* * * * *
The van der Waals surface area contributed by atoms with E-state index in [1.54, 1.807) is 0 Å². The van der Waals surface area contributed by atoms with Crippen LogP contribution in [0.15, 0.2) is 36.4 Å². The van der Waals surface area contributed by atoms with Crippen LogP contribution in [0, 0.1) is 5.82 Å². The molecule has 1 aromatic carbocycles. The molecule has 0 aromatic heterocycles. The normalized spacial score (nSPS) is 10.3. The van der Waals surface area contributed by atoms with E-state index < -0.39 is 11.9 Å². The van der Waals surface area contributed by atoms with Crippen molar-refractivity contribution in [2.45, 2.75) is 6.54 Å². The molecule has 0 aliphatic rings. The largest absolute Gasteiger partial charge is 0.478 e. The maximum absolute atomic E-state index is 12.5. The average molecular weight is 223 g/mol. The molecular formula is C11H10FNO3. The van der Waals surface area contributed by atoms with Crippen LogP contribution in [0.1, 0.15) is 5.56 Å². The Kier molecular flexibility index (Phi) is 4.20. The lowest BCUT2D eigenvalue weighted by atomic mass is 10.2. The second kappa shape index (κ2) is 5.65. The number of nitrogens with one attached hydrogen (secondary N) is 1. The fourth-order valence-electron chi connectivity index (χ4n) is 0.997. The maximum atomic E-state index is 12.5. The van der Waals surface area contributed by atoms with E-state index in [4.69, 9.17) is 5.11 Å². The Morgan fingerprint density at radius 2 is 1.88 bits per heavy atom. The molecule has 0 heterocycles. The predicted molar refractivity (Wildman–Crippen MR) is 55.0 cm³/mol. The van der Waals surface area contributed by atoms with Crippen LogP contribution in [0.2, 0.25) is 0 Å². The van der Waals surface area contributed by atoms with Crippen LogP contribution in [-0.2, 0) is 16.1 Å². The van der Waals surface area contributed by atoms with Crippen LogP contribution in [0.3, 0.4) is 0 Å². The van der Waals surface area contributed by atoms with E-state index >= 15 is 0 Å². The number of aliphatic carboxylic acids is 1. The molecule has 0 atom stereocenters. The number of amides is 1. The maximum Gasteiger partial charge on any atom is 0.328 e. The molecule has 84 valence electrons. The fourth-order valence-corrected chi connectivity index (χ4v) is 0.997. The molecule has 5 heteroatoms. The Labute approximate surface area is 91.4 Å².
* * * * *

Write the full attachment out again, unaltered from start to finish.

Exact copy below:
The van der Waals surface area contributed by atoms with E-state index in [1.54, 1.807) is 0 Å². The van der Waals surface area contributed by atoms with Crippen LogP contribution in [0.15, 0.2) is 36.4 Å². The van der Waals surface area contributed by atoms with Crippen LogP contribution in [0, 0.1) is 5.82 Å². The molecule has 1 aromatic carbocycles. The molecule has 0 aromatic heterocycles. The normalized spacial score (nSPS) is 10.3. The van der Waals surface area contributed by atoms with E-state index < -0.39 is 11.9 Å². The van der Waals surface area contributed by atoms with Crippen molar-refractivity contribution in [2.45, 2.75) is 6.54 Å². The molecule has 0 aliphatic rings. The largest absolute Gasteiger partial charge is 0.478 e. The maximum absolute atomic E-state index is 12.5. The average molecular weight is 223 g/mol. The molecular formula is C11H10FNO3. The van der Waals surface area contributed by atoms with Crippen LogP contribution in [0.1, 0.15) is 5.56 Å². The Kier molecular flexibility index (Phi) is 4.20. The lowest BCUT2D eigenvalue weighted by atomic mass is 10.2. The second kappa shape index (κ2) is 5.65. The number of nitrogens with one attached hydrogen (secondary N) is 1. The fourth-order valence-electron chi connectivity index (χ4n) is 0.997. The maximum atomic E-state index is 12.5. The van der Waals surface area contributed by atoms with E-state index in [4.69, 9.17) is 5.11 Å². The Morgan fingerprint density at radius 2 is 1.88 bits per heavy atom. The molecule has 0 heterocycles. The predicted molar refractivity (Wildman–Crippen MR) is 55.0 cm³/mol. The van der Waals surface area contributed by atoms with Crippen LogP contribution in [0.2, 0.25) is 0 Å². The van der Waals surface area contributed by atoms with Crippen LogP contribution in [-0.2, 0) is 16.1 Å². The van der Waals surface area contributed by atoms with Crippen LogP contribution in [0.3, 0.4) is 0 Å². The van der Waals surface area contributed by atoms with E-state index >= 15 is 0 Å². The number of aliphatic carboxylic acids is 1. The molecule has 0 atom stereocenters. The number of amides is 1. The maximum Gasteiger partial charge on any atom is 0.328 e. The molecule has 84 valence electrons. The fourth-order valence-corrected chi connectivity index (χ4v) is 0.997. The molecule has 5 heteroatoms. The Labute approximate surface area is 91.4 Å².